It was perhaps the weirdest of Kodak moments.
After attaching itself to the new blockchain fad, Eastman Kodak Co. saw its shares jump 200 percent, with volume up 22,000 percent. Kodak had joined the likes of Long Island Iced Tea Corp., UBI Blockchain Internet and Rich Cigars Inc. in announcing its foray into the burgeoning technology and being rewarded with a stock spike.
Suddenly, the 129-year-old company is a blockchain baby. It could use a boost. When photos went digital, Kodak tried — too late — to catch up, by making everything from digital cameras to digital photo frames. Then, after emerging from bankruptcy in 2013, it turned to business printing services — and lost $25 million in the last 12 months. Revenue continues to decline.
Now it’s embracing a digital ledger technology, first developed to track bitcoin transactions, that’s become the current buzzword. This week, Kodak announced it’s working with a company that promotes paparazzi photos to offer a blockchain-based service that would let photographers get paid whenever their images are being used.
“Kodak has always been about making things easy for people,” Chief Executive Officer Jeff Clarke said in a phone interview. “George Eastman: push one button and we do the rest. Blockchain lets us do this.”
Clarke is a long-time technologist, with executive stints at CA Inc., Compaq, Hewlett-Packard and Red Hat Inc. He splits his time between Silicon Valley and company headquarters in Rochester, New York, and he’s attempting to imbue Kodak’s hometown with a little more of that tech-industry nimbleness. “We’ve been working on this for 90 days,” Clarke said. “And we’ll have this up and running in the next few weeks.”
Clarke said Kodak’s partner, London-based photography agency WENN Digital, brings with it 6,000 photographers, all of whom will begin to use the KodakONE online platform with a digital currency called KodakCoin. Users are supposed to be able to register their work on KodakONE and get automatic licensing payments and tracking to make sure their images aren’t being used online without their permission, all using blockchain technology.
KodakCoins, which will be the tokens used on the platform, are being offered Jan. 31 in an initial coin offering under a Securities and Exchange Commission rule called Regulation D 506(c). That means they’re available only to accredited investors in the U.S., U.K., Canada and a handful of other countries.
“Kodak is really smart about how they’re doing this,” said Darren Marble, CEO of Santa Monica-based CrowdfundX, which has helped structure KodakCoin and dozens of similar offerings. “Kodak is not a startup. This is not an idea. This is differentiated from any other cryptocurrency.”
Not everyone is buying it. “It looks like a marketing play to reinvent Kodak and its business model,” Charlie Hayter, CEO of CryptoCompare, which monitors digital currencies. But he said it’s not as strange as when Long Island Iced Tea decided last month to change its name to Long Blockchain Corp., sending its shares up almost fourfold.
Kodak is betting that the blockchain will succeed where other technology has failed in the internet age by preventing piracy of copyrighted images.
“The cryptoeconomy, and KodakCoin, is giving the idea of building value into creative assets another go,” Lex Sokolin, global director of fintech strategy at Autonomous Research. “I don’t see a compelling reason why Kodak would be the technical winner, other than the branding halo. But why not!”
Kodak enters a crowded field. Photochain — specifically focused on helping content producers get paid for stock photos — is planning its ICO pre-sale for Jan. 25. Po.et has already raised $10 million in a token sale, and is working with publishers. Copytrack is raising money right now. Stop the Fakes is readying an ICO for Jan. 20.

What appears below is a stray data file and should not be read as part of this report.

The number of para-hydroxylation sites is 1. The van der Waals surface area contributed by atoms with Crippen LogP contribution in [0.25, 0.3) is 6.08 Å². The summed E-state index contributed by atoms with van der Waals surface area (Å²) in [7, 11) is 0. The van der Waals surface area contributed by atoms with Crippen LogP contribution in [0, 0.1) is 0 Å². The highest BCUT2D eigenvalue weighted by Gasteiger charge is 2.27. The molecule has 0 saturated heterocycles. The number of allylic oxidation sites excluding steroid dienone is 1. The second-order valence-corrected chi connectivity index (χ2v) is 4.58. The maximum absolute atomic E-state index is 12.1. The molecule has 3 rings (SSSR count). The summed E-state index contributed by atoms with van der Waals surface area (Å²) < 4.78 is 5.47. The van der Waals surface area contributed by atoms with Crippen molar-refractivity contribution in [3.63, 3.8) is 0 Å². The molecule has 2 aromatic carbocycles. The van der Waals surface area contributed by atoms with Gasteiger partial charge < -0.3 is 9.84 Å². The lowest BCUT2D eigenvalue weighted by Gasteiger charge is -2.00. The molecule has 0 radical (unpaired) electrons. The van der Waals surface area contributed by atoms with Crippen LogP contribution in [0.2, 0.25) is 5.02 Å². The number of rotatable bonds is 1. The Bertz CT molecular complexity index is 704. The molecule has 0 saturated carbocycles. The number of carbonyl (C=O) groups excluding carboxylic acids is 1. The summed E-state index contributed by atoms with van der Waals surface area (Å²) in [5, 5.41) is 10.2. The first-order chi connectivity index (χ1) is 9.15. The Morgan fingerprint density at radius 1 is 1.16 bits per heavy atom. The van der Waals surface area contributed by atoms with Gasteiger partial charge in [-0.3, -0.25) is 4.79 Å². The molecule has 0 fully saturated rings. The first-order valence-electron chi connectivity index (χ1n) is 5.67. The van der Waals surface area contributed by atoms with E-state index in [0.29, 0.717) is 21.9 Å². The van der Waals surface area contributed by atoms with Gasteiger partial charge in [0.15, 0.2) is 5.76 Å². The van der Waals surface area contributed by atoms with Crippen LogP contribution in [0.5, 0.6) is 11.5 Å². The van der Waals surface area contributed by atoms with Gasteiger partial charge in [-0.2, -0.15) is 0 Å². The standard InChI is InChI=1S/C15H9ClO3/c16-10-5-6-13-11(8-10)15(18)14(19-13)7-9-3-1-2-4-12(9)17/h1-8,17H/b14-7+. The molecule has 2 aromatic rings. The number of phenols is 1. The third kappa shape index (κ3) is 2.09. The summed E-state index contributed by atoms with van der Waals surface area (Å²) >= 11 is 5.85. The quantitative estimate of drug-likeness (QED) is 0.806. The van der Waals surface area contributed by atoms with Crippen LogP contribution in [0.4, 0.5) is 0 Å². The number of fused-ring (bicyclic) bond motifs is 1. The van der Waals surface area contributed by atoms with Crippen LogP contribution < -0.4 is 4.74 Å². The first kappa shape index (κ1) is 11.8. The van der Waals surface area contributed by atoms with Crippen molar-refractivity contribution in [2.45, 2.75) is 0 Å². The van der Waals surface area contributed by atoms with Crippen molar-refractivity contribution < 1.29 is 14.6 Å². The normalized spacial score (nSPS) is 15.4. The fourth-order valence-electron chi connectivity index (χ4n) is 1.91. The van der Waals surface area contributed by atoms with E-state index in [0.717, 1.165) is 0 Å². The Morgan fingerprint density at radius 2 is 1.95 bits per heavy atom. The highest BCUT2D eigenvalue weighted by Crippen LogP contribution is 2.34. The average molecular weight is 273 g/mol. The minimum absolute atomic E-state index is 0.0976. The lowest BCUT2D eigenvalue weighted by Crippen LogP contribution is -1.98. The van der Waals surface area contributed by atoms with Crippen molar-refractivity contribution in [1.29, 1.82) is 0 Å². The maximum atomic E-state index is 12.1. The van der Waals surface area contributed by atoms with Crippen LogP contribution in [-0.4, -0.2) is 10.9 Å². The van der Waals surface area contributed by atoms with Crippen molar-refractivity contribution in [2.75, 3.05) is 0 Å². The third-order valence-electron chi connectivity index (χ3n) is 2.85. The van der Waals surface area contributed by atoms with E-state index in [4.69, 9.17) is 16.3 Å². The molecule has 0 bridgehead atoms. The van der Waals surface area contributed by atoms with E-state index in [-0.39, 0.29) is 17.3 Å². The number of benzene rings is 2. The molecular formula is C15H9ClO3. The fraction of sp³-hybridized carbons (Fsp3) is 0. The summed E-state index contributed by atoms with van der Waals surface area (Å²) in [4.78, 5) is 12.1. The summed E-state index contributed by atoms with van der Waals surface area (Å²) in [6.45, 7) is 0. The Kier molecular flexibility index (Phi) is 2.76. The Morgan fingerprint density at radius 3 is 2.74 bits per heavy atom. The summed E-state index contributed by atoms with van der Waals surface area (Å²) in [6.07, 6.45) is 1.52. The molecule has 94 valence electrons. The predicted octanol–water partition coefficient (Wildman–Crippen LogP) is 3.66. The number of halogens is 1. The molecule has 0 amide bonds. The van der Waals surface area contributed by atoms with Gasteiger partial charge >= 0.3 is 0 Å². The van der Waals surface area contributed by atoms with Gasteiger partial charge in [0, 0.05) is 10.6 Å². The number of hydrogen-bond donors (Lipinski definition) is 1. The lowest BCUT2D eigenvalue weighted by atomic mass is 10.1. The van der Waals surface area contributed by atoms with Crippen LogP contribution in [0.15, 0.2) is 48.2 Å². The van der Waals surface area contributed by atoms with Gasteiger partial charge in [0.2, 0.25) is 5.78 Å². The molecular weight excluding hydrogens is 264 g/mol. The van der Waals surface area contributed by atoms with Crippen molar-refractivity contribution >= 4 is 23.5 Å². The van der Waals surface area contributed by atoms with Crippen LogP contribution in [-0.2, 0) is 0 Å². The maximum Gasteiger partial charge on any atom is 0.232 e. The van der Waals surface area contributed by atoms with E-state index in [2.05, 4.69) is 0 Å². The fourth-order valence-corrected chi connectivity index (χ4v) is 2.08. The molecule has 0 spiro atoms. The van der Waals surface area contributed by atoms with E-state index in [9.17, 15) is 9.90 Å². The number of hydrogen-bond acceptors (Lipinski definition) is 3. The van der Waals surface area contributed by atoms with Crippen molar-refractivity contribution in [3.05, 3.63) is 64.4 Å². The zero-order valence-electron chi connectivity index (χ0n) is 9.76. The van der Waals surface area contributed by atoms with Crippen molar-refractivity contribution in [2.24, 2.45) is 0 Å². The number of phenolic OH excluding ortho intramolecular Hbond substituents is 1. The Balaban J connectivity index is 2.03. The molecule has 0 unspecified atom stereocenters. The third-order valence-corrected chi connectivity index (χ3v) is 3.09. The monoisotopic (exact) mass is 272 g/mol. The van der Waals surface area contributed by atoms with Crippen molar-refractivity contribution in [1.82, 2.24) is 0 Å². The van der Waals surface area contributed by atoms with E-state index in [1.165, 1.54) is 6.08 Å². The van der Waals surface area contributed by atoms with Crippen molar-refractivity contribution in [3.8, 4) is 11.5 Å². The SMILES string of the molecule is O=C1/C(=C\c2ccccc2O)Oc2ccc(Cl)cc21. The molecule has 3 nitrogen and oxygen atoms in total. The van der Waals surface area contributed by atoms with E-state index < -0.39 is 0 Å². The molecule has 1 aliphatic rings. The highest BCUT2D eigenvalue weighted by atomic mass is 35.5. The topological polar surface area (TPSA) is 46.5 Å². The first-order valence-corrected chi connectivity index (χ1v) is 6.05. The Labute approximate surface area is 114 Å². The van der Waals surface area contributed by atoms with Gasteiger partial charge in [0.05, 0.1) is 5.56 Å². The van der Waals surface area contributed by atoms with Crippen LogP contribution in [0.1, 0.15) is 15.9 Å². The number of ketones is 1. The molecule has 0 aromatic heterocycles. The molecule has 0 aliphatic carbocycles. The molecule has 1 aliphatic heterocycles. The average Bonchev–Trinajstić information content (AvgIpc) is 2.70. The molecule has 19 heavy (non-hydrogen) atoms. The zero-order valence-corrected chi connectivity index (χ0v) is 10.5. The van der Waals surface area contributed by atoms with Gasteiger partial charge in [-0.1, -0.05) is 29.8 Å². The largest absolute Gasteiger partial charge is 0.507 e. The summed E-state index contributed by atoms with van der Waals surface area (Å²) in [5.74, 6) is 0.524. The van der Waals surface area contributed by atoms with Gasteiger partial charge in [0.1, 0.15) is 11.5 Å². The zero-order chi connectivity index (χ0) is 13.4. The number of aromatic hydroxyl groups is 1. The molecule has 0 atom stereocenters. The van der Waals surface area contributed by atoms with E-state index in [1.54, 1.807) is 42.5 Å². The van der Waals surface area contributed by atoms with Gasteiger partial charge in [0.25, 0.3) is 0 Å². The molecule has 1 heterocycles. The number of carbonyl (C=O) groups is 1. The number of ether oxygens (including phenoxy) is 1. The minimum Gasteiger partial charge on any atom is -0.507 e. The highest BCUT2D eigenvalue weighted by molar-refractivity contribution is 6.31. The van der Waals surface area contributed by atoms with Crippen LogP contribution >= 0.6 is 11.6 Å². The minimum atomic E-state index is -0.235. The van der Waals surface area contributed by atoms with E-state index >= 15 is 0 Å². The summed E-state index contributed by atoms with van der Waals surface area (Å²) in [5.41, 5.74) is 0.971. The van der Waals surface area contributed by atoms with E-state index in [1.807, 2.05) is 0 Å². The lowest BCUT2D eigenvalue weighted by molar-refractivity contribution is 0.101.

While ICOs are becoming more common — the website CoinSchedule counted 235 last year — Kodak is a rarity because it’s a household name raising money in an unconventional fashion. There’s some evidence that a recognizable brand could have a leg up in an ICO. Kin, the coin issued by popular messaging service Kik Interactive, raised $100 million last fall, and now has a $499 million market capitalization, according to CoinMarketCap.
“As new waves of crypto holders enter, every ICO by an established but mediocre business is a test of the market’s enthusiasm for nominal credibility,” said Galen Moore, CEO of Token Report, which tracks coin offerings.
More brand-name ICOs could be on the way. Instant-messaging service Telegram is planning one. Helios & Matheson Analytics Inc. — the owner of movie subscription service MoviePass –- is considering one while it implements some blockchain technology.
“The public doesn’t understand that we’re on the verge of disrupting not only the way you go to movies, but the whole distribution of content,” MoviePass CEO Mitch Lowe said on Bloomberg TV this week. “Investing in blockchain is one of those things that people seem to consider as making our business valuable.”
The question is whether investors will take these moves seriously or begin to see them as a gimmick.
“It’s extremely rare that the introduction of a free-floating, publicly-traded token actually improves the business model or user experience for one of these companies,” Kyle Samani, managing partner at crypto hedge fund Multicoin Capital, said in an email. It’s “even more rare that the token dynamics are such that value will actually accrue to the token itself, even if the company or platform succeeds,” he said.
Kodak’s Clarke sees blockchain and KodakCoin as a novel approach that addresses a real need: getting photographers paid.
“They’ve been disintermediated by digital,” he said. “KodakONE automates a poorly-administered, manual process that can’t seem to tell when photographer’s images are used — we’re trying to monetize their art.”
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